Thank you for your responseCustomer
1) The only way you will have any right to the property would be to determine how the deed was worded. If the deed gave the daughter ownership
by rights of survivorship, this means that the daughter takes ownership of the entire property and you acquire no ownership rights, regardless of what the deed says. In a right of survivorship the surviving owner automatically takes possession
of the entire property and the other owner's rights are terminated upon their death. This is why it is very important to see how the deed is designated.
2) If the property did not title
the deed with right of survivorship, then your spouse's interest remains in the property and the will controls what interest you have in the property. If the will states that you are to get "half of all", then that may mean that you share ownership of the house with his daughter as co-tenants. As co-tenants both of you can live on the property and both of you can be responsible for the mortgage (typically half payments) and can force the other to pay their share of the mortgage.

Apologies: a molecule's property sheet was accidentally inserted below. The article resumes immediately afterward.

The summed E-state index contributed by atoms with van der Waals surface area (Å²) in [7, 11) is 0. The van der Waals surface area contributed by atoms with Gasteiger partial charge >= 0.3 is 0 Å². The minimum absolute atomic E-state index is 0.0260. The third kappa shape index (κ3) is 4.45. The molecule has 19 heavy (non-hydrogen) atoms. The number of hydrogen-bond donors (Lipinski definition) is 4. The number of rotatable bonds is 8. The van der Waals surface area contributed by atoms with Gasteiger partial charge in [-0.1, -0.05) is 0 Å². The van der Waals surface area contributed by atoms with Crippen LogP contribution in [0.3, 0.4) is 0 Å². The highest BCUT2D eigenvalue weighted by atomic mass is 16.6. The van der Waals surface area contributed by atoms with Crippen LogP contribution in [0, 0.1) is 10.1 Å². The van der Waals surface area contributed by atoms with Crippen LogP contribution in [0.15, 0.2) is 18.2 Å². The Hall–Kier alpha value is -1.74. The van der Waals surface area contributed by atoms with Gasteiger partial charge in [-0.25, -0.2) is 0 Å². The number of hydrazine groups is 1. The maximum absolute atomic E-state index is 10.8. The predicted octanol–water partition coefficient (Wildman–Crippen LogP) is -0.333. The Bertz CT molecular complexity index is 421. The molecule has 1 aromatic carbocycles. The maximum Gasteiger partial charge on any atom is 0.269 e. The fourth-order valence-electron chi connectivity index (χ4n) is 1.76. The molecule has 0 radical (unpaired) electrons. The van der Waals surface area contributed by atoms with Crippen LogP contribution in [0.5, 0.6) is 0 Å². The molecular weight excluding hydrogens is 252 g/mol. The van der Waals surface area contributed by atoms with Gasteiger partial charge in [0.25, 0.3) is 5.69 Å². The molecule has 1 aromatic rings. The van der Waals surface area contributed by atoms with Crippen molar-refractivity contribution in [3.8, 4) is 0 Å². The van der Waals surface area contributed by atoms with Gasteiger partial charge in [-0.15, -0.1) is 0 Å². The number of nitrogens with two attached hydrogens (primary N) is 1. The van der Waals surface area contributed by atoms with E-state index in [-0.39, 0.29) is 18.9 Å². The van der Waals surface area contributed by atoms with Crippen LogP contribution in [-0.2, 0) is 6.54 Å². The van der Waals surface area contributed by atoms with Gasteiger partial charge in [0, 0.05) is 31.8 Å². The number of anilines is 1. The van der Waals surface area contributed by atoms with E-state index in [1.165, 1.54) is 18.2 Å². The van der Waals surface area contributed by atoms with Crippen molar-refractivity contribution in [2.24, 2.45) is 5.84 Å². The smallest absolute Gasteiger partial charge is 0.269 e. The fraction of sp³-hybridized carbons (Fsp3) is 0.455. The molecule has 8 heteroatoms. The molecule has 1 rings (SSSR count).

3) Since the father was the only person on the mortgage, the mortgage will have to be refinanced to name the new owners on the property. This can either be done by refinance or assuming the existing loan.
4) Again the only way to determine what interest you may have to the property will depend on how the deed is titled. If there a provision of right of survivorship, then daughter takes all and you do not take the home. If the deed does not state right of survivorship, then daughter and you will share co-ownership interests of the home and you can live on the property and pay the mortgage as stated above.
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